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Learning disabilities are learning problems with one feature in common: children are learning below their intellectual potential. Given this very broad general definition of learning disabilities, it is no wonder that there are a multitude of different types of problems that children experience in the learning disability domain. There is no agreed upon characterization or classification system for learning disabilities, although generally there are some distinctions typically made to characterize different types of problems which interfere with a child's capacity to learn. These are: production deficits (children with difficulties retrieving information or translating cognition into verbal or non-verbal production); verbal organizational disorders (deficits in understanding or use of language); and non-verbal organization disorders (deficits in Visual-Spatial or non-verbal reasoning).
Others professionals characterize the disorder based on the particular academic area where disability exists, such as reading disabilities, also known as dyslexia. However, within the dyslexia category, reading problems are broken down into auditory-linguistic dyslexia, (characterized by deficits in auditory short term memory, sound blending, sound discrimination, spelling, and sequencing) and Visual-Spatial dyslexia, demonstrating difficulties with visual memory, visual discrimination, visual analysis and synthesis, letter/word reversal, and sequencing of letters.

Learning disabilities can also be classified into a variety of different domains. The two most commonly referred to domains of difficulty include perceptual-organization problems and information processing problems. Perceptual-organizational problems typically involve difficulties in discrimination, identification, association, sequential ordering, visual- perception, visual-spatial reasoning, and analytic thinking to identify part to whole relationships. Information processing difficulties typically reflect problems in one or more kinds of cognitive processing areas, such as short term memory, long term memory, attentional problems, word retrieval, and problems with organization and categorization of verbal and non-verbal material. These different domains and subtypes are further complicated by the fact that they often overlap and co-occur.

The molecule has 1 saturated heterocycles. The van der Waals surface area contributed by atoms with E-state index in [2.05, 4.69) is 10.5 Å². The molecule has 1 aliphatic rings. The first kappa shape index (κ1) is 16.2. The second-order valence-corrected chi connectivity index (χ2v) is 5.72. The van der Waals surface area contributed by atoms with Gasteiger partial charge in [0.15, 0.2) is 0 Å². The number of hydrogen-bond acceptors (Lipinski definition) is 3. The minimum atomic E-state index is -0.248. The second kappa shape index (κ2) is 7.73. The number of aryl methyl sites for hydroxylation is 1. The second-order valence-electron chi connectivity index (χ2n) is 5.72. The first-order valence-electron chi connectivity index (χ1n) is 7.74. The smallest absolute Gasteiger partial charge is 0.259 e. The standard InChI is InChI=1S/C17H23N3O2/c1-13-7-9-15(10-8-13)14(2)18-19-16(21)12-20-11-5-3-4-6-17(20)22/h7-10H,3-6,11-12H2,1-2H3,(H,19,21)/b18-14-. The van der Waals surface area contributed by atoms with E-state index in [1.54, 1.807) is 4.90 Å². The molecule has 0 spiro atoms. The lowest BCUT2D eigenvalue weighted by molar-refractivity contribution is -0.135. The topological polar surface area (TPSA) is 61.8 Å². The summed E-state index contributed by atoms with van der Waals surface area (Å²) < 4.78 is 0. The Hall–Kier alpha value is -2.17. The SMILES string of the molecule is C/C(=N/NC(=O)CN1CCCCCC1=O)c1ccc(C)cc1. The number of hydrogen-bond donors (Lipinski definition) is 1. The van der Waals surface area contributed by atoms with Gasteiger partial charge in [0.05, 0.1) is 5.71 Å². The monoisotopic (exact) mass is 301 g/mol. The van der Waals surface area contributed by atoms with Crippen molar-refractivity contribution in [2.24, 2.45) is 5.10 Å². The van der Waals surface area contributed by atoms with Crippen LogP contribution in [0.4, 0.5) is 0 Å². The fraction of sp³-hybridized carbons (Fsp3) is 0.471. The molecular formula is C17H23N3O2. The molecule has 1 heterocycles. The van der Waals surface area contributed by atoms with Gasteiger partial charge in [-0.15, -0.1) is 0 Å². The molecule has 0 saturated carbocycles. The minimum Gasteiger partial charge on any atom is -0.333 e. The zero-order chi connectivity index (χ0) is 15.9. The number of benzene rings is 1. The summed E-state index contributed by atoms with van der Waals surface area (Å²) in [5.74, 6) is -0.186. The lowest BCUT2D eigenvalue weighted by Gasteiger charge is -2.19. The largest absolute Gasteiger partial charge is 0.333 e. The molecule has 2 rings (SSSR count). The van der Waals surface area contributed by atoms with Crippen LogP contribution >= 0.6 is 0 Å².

The causes of learning disabilities are most often assumed to be a result of some biological limitation or deficit. Biologic deficits or limitations are usually caused either by neurologic accident or event (e.g., complications at birth, anoxia, seizures, lead ingestion, etc.) and often result in hard to identify neurological abnormalities which show themselves only in terms of learning disabilities and occasionally on highly discriminating neuropsychological tests. It is also known that adults with learning disabilities who may have a familial or genetic basis for these difficulties have children who experience learning disabilities at a higher rate than parents who themselves are without learning difficulties. Therefore, it is believed, in the absence of some traumatic event, that genetics play a primary role in the development of learning deficits.